(562b) Investigating The Effect Of Gold Nanoparticle Deposition Via CO2-Expanded Liquids On Micromachine Reliability
AIChE Annual Meeting
Thursday, November 8, 2007 - 9:05am to 9:40am
The technology to fabricate microeletromechanical systems (MEMS) and micromachines has been around for over 20 years. Unfortunately, due to persistent reliability issues such as stiction, friction, and structural wear, only the most basic MEMS are currently used in commercial applications.
In order to moderate the interfacial forces which cause reliability issues in MEMS, the contact area between microscale components must be controlled. One approach is to increase the surface roughness by depositing nanoscale particles with specified size and surface number density. Although the tribological effects of metallic nanoparticles on MEMS are essentially unexplored, we may expect to achieve insight into the surface interactions (capillary force, van der Waals force, solid-bridging, etc.) that may only be obtained by controlling the contact mechanics.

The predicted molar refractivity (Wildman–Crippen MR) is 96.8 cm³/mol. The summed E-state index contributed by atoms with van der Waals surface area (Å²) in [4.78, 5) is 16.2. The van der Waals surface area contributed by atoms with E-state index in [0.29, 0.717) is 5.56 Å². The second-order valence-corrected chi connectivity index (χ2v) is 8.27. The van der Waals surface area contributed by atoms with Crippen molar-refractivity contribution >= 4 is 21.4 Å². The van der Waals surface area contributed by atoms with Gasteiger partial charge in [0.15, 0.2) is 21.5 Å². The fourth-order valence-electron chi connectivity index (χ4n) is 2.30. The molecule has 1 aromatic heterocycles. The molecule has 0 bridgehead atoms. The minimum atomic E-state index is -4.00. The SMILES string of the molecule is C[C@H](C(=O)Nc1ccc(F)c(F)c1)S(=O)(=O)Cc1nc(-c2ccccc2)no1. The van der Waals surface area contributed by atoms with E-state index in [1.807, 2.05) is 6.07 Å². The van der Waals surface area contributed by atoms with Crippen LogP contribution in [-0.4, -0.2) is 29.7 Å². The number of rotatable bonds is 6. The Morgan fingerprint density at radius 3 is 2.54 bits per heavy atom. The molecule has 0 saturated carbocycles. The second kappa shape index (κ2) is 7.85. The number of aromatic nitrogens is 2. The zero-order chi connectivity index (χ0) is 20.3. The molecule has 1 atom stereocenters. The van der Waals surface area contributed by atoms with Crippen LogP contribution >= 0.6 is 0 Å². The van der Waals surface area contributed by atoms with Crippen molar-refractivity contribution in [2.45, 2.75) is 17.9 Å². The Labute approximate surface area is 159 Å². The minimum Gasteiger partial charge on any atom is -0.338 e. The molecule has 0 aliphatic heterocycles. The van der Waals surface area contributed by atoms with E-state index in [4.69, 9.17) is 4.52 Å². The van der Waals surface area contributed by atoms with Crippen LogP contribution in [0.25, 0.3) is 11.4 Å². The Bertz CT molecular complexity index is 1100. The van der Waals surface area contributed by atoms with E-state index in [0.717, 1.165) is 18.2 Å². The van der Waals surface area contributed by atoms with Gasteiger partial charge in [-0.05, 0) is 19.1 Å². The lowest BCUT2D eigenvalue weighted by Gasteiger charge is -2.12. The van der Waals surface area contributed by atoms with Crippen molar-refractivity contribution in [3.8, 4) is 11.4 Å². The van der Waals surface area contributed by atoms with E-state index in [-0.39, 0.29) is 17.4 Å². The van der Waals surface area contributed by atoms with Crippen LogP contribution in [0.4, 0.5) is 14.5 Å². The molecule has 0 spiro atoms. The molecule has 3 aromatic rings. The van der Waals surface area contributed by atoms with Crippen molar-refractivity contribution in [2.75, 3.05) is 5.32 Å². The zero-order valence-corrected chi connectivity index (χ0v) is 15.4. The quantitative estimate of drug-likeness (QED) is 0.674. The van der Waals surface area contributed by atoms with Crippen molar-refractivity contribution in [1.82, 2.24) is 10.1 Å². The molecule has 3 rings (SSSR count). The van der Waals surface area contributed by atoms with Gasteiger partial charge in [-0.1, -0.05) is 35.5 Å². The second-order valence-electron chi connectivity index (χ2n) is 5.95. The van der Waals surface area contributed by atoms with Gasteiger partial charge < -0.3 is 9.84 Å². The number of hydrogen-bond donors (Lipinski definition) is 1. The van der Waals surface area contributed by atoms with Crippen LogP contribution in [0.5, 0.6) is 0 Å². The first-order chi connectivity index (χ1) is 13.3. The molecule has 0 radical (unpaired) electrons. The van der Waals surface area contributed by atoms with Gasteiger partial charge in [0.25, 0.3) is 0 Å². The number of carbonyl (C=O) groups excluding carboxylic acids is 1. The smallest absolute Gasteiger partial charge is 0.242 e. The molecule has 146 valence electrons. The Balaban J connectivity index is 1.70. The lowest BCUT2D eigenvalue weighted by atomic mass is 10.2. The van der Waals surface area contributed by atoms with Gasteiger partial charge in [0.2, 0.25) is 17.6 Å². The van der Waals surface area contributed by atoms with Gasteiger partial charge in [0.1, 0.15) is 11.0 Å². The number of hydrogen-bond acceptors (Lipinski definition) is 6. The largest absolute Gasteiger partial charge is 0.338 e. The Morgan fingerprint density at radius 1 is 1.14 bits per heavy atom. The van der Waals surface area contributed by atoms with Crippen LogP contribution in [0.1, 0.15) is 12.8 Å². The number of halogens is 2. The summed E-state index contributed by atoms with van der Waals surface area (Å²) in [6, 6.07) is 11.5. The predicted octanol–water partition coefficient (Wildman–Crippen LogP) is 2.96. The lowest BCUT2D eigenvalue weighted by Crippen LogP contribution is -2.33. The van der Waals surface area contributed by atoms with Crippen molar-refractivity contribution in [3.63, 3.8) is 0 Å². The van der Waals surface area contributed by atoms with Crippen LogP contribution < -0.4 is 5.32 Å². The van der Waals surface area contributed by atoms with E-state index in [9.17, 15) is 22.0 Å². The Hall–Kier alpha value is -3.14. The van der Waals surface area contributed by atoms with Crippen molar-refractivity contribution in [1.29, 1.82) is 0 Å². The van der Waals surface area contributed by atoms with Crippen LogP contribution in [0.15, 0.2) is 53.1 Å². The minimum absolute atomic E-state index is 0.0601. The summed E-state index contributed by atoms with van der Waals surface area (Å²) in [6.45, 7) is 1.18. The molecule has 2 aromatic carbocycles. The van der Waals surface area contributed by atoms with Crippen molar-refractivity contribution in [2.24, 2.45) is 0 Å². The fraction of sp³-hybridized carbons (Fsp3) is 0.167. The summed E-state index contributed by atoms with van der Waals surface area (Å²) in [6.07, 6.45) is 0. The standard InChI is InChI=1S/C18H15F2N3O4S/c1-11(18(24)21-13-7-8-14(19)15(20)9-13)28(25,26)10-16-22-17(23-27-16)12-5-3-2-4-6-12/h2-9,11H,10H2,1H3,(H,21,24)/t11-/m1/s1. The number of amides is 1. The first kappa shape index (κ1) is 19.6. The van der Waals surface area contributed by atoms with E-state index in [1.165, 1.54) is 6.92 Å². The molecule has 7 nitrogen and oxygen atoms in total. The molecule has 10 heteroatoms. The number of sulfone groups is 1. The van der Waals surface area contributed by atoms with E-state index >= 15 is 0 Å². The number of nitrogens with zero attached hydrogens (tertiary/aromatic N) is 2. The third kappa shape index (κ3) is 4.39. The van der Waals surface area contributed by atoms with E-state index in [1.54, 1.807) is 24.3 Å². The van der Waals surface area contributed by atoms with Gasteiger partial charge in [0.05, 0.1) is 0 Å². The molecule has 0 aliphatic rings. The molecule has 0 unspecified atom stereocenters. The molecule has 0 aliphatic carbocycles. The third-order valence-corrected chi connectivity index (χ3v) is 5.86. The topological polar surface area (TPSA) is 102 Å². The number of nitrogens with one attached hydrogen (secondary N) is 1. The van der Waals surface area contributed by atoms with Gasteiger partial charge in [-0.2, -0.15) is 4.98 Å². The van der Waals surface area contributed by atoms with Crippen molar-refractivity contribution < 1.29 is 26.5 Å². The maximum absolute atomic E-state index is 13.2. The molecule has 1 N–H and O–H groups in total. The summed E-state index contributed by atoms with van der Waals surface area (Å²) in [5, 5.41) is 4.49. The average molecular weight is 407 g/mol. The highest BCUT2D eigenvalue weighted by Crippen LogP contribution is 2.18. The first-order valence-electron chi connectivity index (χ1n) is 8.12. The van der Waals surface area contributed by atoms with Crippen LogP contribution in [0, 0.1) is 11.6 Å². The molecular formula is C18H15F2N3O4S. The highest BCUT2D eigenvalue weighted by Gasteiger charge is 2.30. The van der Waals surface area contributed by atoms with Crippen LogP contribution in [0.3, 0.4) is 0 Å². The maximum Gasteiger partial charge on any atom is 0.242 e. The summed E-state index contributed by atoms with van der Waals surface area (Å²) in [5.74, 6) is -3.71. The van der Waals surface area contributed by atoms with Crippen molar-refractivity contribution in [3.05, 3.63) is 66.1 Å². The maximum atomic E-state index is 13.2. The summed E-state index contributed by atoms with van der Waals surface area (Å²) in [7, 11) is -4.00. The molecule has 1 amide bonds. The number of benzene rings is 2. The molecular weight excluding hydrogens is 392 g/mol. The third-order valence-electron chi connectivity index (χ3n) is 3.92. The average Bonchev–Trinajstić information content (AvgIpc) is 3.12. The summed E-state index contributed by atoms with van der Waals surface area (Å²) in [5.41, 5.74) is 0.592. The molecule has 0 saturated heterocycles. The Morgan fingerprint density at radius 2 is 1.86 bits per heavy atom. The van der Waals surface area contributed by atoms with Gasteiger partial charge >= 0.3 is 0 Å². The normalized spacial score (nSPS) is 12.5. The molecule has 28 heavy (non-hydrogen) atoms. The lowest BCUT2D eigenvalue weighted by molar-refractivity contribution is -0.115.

In this work, ligand-stabilized gold nanoparticles dispersed in n-hexane were deposited onto the surface of various micromachined structures using a CO2-expanded liquid process previously developed by Roberts et al. Transitioning the liquid CO2 to the supercritical phase then allows for the drying of MEMS in absence of a liquid-vapor interface, negating the effect of destructive capillary forces. Following deposition, the operation of micromachined devices was observed and the effects of metallic nanoparticles on adhesion were studied.